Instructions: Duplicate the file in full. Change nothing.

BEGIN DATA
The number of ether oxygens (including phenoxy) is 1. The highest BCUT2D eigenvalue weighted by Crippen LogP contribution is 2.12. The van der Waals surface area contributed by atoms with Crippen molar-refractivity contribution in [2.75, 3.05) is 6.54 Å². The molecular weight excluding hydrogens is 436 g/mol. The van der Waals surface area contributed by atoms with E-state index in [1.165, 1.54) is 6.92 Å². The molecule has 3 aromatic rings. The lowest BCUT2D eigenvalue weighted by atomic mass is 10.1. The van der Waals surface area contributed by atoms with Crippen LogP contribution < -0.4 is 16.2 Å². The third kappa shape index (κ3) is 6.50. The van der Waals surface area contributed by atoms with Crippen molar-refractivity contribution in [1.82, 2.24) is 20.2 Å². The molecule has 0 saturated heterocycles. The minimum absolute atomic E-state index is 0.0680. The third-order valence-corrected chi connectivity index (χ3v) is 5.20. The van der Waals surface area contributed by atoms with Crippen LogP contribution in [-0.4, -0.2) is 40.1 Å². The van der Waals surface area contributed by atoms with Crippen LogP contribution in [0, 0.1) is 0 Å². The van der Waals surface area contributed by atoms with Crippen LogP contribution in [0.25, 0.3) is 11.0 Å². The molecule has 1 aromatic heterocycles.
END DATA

The number of ether oxygens (including phenoxy) is 1. The highest BCUT2D eigenvalue weighted by Crippen LogP contribution is 2.12. The van der Waals surface area contributed by atoms with Crippen molar-refractivity contribution in [2.75, 3.05) is 6.54 Å². The molecular weight excluding hydrogens is 436 g/mol. The van der Waals surface area contributed by atoms with E-state index in [1.165, 1.54) is 6.92 Å². The molecule has 3 aromatic rings. The lowest BCUT2D eigenvalue weighted by atomic mass is 10.1. The van der Waals surface area contributed by atoms with Crippen LogP contribution < -0.4 is 16.2 Å². The third kappa shape index (κ3) is 6.50. The van der Waals surface area contributed by atoms with Crippen molar-refractivity contribution in [1.82, 2.24) is 20.2 Å². The molecule has 0 saturated heterocycles. The minimum absolute atomic E-state index is 0.0680. The third-order valence-corrected chi connectivity index (χ3v) is 5.20. The van der Waals surface area contributed by atoms with Crippen LogP contribution in [-0.4, -0.2) is 40.1 Å². The van der Waals surface area contributed by atoms with Crippen LogP contribution in [0, 0.1) is 0 Å². The van der Waals surface area contributed by atoms with Crippen LogP contribution in [0.25, 0.3) is 11.0 Å². The molecule has 1 aromatic heterocycles.